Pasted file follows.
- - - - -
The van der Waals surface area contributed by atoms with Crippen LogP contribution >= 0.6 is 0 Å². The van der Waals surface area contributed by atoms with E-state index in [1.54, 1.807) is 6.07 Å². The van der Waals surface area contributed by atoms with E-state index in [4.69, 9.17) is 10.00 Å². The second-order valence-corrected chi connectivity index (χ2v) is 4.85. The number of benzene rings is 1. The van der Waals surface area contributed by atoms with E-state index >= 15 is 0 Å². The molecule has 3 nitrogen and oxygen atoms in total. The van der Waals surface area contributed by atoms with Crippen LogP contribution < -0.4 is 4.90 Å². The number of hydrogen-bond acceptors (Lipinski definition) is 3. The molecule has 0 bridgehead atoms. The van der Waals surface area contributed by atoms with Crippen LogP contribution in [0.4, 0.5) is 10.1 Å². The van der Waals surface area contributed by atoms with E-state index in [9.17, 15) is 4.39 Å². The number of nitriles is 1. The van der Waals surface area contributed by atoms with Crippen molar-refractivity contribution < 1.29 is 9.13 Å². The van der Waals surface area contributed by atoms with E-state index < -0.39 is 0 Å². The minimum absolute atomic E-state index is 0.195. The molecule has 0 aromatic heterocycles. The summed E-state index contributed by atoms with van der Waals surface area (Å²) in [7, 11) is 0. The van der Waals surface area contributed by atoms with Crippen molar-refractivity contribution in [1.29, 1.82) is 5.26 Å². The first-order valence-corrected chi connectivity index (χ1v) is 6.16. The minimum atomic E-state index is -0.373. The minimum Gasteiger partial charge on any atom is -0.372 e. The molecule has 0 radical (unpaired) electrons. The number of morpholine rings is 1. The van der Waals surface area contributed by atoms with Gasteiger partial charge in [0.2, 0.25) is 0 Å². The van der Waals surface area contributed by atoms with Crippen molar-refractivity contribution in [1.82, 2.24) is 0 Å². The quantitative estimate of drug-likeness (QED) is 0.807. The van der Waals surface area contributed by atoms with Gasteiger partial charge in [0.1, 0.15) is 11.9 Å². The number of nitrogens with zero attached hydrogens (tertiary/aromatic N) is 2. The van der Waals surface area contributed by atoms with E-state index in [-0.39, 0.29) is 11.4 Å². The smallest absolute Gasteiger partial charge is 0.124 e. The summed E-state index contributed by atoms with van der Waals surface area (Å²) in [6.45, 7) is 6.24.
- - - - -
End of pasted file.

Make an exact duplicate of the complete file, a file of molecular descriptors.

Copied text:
The van der Waals surface area contributed by atoms with Crippen LogP contribution >= 0.6 is 0 Å². The van der Waals surface area contributed by atoms with E-state index in [1.54, 1.807) is 6.07 Å². The van der Waals surface area contributed by atoms with E-state index in [4.69, 9.17) is 10.00 Å². The second-order valence-corrected chi connectivity index (χ2v) is 4.85. The number of benzene rings is 1. The van der Waals surface area contributed by atoms with E-state index >= 15 is 0 Å². The molecule has 3 nitrogen and oxygen atoms in total. The van der Waals surface area contributed by atoms with Crippen LogP contribution < -0.4 is 4.90 Å². The number of hydrogen-bond acceptors (Lipinski definition) is 3. The molecule has 0 bridgehead atoms. The van der Waals surface area contributed by atoms with Crippen LogP contribution in [0.4, 0.5) is 10.1 Å². The van der Waals surface area contributed by atoms with E-state index in [9.17, 15) is 4.39 Å². The number of nitriles is 1. The van der Waals surface area contributed by atoms with Crippen molar-refractivity contribution < 1.29 is 9.13 Å². The van der Waals surface area contributed by atoms with E-state index < -0.39 is 0 Å². The minimum absolute atomic E-state index is 0.195. The molecule has 0 aromatic heterocycles. The summed E-state index contributed by atoms with van der Waals surface area (Å²) in [7, 11) is 0. The van der Waals surface area contributed by atoms with Crippen molar-refractivity contribution in [1.29, 1.82) is 5.26 Å². The first-order valence-corrected chi connectivity index (χ1v) is 6.16. The minimum atomic E-state index is -0.373. The minimum Gasteiger partial charge on any atom is -0.372 e. The molecule has 0 radical (unpaired) electrons. The number of morpholine rings is 1. The van der Waals surface area contributed by atoms with Gasteiger partial charge in [0.2, 0.25) is 0 Å². The van der Waals surface area contributed by atoms with Crippen molar-refractivity contribution in [1.82, 2.24) is 0 Å². The quantitative estimate of drug-likeness (QED) is 0.807. The van der Waals surface area contributed by atoms with Gasteiger partial charge in [0.1, 0.15) is 11.9 Å². The number of nitrogens with zero attached hydrogens (tertiary/aromatic N) is 2. The van der Waals surface area contributed by atoms with E-state index in [-0.39, 0.29) is 11.4 Å². The smallest absolute Gasteiger partial charge is 0.124 e. The summed E-state index contributed by atoms with van der Waals surface area (Å²) in [6.45, 7) is 6.24.